Pizza Brutta

Back of the House Winter 2016 Issue

Pizza Brutta

By Shannon Henry Kleiber | Photos By Jim Klousia 0

Since 2009, those lucky enough to live or work near Monroe Street in Madison have thought of Pizza Brutta as their neighborhood pizzeria. Walking through the stone archway, kids and adults are greeted with the smoky, earthy smell of wood-fired crusts, pungent basil and spicy salami. The sauce is light, the mozzarella homemade, and the crust thin with a crispy crunch. A huge, workhorse pizza oven is in constant use, heating up to 800 degrees for pizzas such as the Olivetto (basil, artichoke, sundried tomatoes, Kalamata olives and goat cheese) and the classic Margherita (crushed tomato, basil and mozzarella).

What people might not know is how dedicated Pizza Brutta is to local food and sustainability, making its pizza rooted and connected to its community. Owner and chef Derek Lee comes from a farming family in North Dakota, where his father invented farm equipment and his mother baked fresh bread and used organic ingredients. Before opening Pizza Brutta, Lee worked for the nonprofit Michael Fields Agricultural Institute where he milked cows, and then for Organic Valley, where his job was to sell products to restaurants and institutions. A big success there was convincing Yale to serve organic milk.

While at Organic Valley, Lee says he was inspired by the company’s mission-driven business but was itching to start something of his own. “I was young enough to take a risk and old enough to know my window might be closing,” he says. Pizza kept calling him. As a college student, Lee’s friends named him “Big Daddy” because he was always making pizza for everyone. On vacations, he’d search every city for a wood-fired pizza place. And when he liked a new girl, he’d make her a pizza.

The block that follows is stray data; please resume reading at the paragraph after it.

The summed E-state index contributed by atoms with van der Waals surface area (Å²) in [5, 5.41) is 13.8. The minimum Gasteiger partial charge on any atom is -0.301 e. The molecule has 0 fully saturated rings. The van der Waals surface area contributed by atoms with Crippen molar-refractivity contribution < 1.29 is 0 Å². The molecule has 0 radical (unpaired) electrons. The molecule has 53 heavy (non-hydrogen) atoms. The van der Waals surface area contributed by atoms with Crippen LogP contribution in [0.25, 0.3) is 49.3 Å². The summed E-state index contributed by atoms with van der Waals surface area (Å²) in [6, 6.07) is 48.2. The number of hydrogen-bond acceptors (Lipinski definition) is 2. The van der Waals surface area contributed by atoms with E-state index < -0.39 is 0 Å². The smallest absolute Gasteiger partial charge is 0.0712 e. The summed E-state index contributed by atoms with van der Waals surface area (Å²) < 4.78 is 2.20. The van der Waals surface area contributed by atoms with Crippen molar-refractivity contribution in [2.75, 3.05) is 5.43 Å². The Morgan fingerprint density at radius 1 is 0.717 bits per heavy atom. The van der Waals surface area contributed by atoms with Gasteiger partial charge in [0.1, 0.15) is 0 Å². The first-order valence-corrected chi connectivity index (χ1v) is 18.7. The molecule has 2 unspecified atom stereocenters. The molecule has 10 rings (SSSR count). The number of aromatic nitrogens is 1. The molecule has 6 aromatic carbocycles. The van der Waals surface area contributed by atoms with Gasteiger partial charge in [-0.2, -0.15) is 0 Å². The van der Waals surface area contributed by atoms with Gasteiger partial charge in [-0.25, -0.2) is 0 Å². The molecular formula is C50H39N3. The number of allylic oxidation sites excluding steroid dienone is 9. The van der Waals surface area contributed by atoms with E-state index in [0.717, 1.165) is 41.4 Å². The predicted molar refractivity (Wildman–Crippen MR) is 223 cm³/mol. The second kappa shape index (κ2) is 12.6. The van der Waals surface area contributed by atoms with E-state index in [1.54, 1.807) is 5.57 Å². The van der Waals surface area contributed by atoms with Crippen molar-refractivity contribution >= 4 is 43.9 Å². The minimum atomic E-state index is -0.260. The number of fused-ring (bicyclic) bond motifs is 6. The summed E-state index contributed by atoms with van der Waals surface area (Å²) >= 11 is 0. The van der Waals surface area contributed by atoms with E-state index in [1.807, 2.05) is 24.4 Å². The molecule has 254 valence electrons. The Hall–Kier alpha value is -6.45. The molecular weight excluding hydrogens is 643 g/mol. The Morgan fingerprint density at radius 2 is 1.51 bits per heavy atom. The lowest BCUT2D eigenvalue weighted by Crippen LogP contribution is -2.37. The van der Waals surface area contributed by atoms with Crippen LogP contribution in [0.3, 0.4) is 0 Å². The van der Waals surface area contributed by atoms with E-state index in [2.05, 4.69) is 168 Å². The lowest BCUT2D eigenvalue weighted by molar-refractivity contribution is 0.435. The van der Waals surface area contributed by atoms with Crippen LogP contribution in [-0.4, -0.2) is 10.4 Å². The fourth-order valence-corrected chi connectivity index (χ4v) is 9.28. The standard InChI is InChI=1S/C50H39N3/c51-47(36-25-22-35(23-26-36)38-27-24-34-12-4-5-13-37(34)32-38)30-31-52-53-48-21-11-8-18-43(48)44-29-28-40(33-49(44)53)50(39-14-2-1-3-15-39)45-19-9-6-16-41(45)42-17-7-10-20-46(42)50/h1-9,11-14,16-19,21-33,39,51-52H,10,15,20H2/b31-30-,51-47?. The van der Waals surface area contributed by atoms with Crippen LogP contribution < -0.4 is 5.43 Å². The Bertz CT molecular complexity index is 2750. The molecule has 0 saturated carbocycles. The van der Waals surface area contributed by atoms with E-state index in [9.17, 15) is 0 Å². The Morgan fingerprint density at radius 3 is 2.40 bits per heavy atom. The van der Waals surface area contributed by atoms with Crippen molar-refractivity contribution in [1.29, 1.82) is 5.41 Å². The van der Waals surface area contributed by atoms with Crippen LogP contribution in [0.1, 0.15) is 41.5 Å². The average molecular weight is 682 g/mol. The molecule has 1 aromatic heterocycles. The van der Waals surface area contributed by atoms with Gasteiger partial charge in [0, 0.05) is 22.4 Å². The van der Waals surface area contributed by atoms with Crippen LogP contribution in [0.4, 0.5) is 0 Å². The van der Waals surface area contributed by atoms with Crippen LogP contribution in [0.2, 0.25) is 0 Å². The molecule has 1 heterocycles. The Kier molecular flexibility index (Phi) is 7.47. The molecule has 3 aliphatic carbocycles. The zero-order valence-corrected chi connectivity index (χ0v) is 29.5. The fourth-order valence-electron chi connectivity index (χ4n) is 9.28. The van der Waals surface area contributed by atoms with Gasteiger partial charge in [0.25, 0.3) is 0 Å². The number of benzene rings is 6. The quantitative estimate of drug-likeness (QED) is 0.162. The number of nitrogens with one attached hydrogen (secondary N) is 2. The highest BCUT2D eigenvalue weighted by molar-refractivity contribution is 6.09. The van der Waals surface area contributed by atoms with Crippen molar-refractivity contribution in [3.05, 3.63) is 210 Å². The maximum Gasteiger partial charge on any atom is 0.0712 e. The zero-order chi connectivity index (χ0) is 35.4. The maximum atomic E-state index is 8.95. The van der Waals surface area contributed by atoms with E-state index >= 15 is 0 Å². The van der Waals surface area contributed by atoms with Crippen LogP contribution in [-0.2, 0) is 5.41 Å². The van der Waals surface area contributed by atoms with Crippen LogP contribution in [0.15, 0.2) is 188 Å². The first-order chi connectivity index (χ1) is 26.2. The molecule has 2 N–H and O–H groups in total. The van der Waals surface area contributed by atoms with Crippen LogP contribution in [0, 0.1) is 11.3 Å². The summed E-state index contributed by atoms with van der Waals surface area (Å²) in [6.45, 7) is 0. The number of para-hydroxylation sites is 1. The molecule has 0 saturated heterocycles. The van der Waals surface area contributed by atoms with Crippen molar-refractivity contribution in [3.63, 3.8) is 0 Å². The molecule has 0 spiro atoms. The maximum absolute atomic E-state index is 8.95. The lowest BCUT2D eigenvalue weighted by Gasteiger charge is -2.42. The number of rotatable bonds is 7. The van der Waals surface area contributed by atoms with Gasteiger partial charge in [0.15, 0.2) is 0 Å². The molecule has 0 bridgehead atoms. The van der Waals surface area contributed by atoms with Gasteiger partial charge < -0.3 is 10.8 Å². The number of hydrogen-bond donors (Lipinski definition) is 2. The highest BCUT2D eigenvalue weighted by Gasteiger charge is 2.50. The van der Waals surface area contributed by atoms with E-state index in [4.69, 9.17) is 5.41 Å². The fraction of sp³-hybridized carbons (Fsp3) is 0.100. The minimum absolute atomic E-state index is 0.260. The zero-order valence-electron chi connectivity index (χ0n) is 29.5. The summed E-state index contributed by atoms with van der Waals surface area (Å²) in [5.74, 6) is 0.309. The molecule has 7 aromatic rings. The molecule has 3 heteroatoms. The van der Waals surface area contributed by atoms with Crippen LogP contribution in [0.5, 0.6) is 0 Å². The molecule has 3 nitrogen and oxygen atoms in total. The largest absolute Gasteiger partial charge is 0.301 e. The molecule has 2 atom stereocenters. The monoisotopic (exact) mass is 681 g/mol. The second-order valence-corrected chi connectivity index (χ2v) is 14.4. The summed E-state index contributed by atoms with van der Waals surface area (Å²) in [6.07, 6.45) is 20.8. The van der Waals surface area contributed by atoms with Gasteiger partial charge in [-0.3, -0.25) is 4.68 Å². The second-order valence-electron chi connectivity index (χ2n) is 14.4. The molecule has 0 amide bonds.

So Lee quit his job, wrote a business plan and became a certified Pizzaiolo, authorized by the Vera Pizza Napoletana in Italy. The kind of pizza he makes, Neapolitan, is from an age-old tradition in Naples, which focuses strictly on using local ingredients, mostly from the Campania region. The crust is made only from flour, water, sea salt and yeast, the tomatoes come from Mount Vesuvio, and the extra virgin olive oil comes from a close-by olive grove. Lee’s version of Neapolitan pizza holds close to these rules but uses mostly local Wisconsin ingredients. He calls it “Neo-Neopolitan.”

“We are standing on the shoulders of a tradition but going our own way,” he says. “We’re using the spirit of Neopolitan within our local food system.” 

Try Pizza Brutta's Fig Jam recipe!

Serve with Wischego cheese by Hidden Springs Creamery or Montchevre goat cheese and prosciutto on crackers, or use it on pizza with cheese and red onion!

Lee met Berkeley, California-based Chez Panisse chef and food activist Alice Waters while he was at Organic Valley and says he often thinks “What would Alice say?” when he is making a food-related decision. Lee said Waters once asked him, “Do you know that farmer in the picture?” (about a farmer in a photograph on an Organic Valley product). When he said he knew a lot of farmers, but not that one, she said, “You should know that farmer.”